156096.  Tue Mar 13, 2007 8:51 am Reply with quote

African ones, at least, are superlatively well camouflaged against the wiry, grey trees of the bush. I've driven within about 10 feet of one and not seen it until it moved.

Amusing photoshopped ones here - especially the 'giraphant'.

 
MatC
156103.  Tue Mar 13, 2007 9:04 am Reply with quote

Thatís fascinating, Gray; so, after the panellists have laughed at the idea of smuggling such a huge contraband, the chairman assures them that, in fact, itís very easy to miss an elephant even when itís standing next to you ... perfect!

 
Gray
156104.  Tue Mar 13, 2007 9:11 am Reply with quote

There are six elephants in this picture:

http://www.cedgray.com/tmp/elephants.png

It's the mix of sharp, angular light and shade cast by their wrinkles and the surrounding brush that conceals them so well.

 
Flash
156123.  Tue Mar 13, 2007 10:01 am Reply with quote

Did you take that photo, Chris? If so, we should definitely use it in the way Mat suggests.

There's so much on elephants - I can see what's going to happen: we're going to try to do a whole show on them and then regret it. Somebody remind me.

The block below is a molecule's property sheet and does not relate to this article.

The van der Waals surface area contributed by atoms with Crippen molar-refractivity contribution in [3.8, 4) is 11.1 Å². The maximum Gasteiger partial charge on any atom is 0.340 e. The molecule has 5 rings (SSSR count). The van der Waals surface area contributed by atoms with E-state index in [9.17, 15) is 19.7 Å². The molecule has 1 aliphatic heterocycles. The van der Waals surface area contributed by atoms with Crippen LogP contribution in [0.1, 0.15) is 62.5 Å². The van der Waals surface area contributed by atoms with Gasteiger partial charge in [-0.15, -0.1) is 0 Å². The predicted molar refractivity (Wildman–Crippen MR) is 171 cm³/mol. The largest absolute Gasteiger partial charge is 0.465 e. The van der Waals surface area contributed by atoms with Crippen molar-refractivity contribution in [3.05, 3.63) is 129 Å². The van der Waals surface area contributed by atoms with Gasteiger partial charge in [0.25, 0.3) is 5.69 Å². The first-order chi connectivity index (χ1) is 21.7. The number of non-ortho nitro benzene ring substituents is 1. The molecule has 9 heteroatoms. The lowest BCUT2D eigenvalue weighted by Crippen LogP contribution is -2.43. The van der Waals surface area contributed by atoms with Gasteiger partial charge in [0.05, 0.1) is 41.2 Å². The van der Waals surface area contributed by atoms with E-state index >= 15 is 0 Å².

Gray
156132.  Tue Mar 13, 2007 10:24 am Reply with quote

Yes, it's my photo, and I have no problem with it being used on the show. I'm sure there are far better ones around illustrating the point, though. I'll have a search.

Or they can send me out there to get a better one...

 
Flash
156151.  Tue Mar 13, 2007 11:05 am Reply with quote

I doubt there are better ones. If you crop out the anmal on the right it looks perfick to me.

 
Gray
156163.  Tue Mar 13, 2007 11:32 am Reply with quote

Picture researchers.

I have a hi-res version of this for broadcast/projection, so when/if it comes to the time, I'll send it over and you can crop it, etc...

 
MatC
156196.  Tue Mar 13, 2007 11:57 am Reply with quote

Flash wrote:
Did you take that photo, Chris? If so, we should definitely use it in the way Mat suggests.

There's so much on elephants - I can see what's going to happen: we're going to try to do a whole show on them and then regret it. Somebody remind me.


Two whole shows, you mean: one on visible elephants, and one on invisible (the two main species of elephant, I expect.)

 
MatC
156199.  Tue Mar 13, 2007 12:00 pm Reply with quote

Gray wrote:
There are six elephants in this picture:

http://www.cedgray.com/tmp/elephants.png

It's the mix of sharp, angular light and shade cast by their wrinkles and the surrounding brush that conceals them so well.


Great pic. I particularly like the giraffe in the foreground which I daresay not everyone can see.

 
Flash
156324.  Tue Mar 13, 2007 6:00 pm Reply with quote

Mitch spotted this:
Quote:

Four wild elephants drunk on rice beer have been electrocuted in the north-east Indian state of Meghalaya, wildlife officials report.


Full story at http://news.bbc.co.uk/1/hi/world/south_asia/3423881.stm